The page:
Speciale: Evidensbaseret medicin og praksis mellem filosofi, samfund og politik
”Der er tale om et speciale af særdeles høj faglig kvalitet. Specialet vidner om et betydeligt analytisk og forskningsmæssigt talent og en evne til at forbinde filosofiske og samfundsteoretiske perspektiver i interdisciplinært forskningsarbejde.”
(Citat fra fællesbedømmelsen).
In this paper I argue that evidence-based medicine (EBM) is a challenge to the traditional hippocratic practice, where the doctor treats every patient as an uniqe case, towards a more general practice where the doctor treats the patient based on a hypothetical average patient, calculated on the grounds of randomised controlled trails (RCT) or metaanalysis of a selected population.
In the second part my analysis shows that the development in the Cochrane-Collarboration has moved away from Archie Cochranes values and thoughts on equality and common velfare, to a more political and economic powered enterprise based on a natural science model of objectivity and clarity that ignores the Canadian philosopher Charles Taylor's hermeneutic notion on the human as a ”self-enterpreting animal”. And in treatments besides being a reductive explanatory model for behaiviour as outcome, neglects humanistic aspects and their significance for practice, such as care and empathy.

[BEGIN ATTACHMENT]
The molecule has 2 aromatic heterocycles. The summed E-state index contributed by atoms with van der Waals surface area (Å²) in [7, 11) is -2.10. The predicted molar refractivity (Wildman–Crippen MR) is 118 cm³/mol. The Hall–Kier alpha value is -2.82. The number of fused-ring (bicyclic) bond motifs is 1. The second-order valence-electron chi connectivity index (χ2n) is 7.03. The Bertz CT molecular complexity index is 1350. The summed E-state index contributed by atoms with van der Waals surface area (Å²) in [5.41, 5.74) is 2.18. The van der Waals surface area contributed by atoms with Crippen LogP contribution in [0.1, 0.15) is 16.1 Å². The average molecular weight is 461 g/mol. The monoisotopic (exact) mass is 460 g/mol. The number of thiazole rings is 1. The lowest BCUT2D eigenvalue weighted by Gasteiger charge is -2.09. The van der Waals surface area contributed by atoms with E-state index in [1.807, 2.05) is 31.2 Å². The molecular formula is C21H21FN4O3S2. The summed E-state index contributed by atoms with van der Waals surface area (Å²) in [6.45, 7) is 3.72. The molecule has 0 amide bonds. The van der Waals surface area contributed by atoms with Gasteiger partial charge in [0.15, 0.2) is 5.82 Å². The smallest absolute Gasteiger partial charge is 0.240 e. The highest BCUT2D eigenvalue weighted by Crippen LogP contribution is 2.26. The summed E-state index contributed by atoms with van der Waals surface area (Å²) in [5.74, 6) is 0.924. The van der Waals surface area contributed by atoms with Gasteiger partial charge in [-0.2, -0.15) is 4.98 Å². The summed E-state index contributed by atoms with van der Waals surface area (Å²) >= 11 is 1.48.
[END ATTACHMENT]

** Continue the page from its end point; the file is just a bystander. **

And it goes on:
With Max Weber I show similarities between the calling of the Protestantic ethic and practicers of EBM as a ”sacred” organisation and method to almost every medical problems, that in a standardized version gives an economic vision of a treatment of the same quality to all patients, as a formal right. With the potential risk of becoming a tool for bureaucratic control and documentation for external interest. Through DJØFicering and a growing review culture that nurses politicians, health economics, and scientists egocentric interests in a complete economic rationalized health care practice, and thereby an economic responsible and profitable business, while it bureaucratizes patients and doctors in a dehumanizing health care practice. It exemplifies Archie Cochrane's horror scenario. With a theory of ”shared goods,” Taylor shows a second and more solidary way, that abolishes an atomistic conception of health care as only individual rights and demands.
Through Habermas I show that EBM is vulnarable to the economic interests of funds with a risk of reification, where the doctor sees the patient as a consumer of health and medical products. It is also shown that juridification in some cases makes practice formal. With Geörg Lukács the structure of reification is analysed. The psycological effects af such a reifiction is shown with P.F. Strawsons thesis on reactive feelings in Freedom and Resentment. Recapitulative I claim to have shown that there is a tendency to objectify man in the development of EBM, human understanding(s) and behaviour.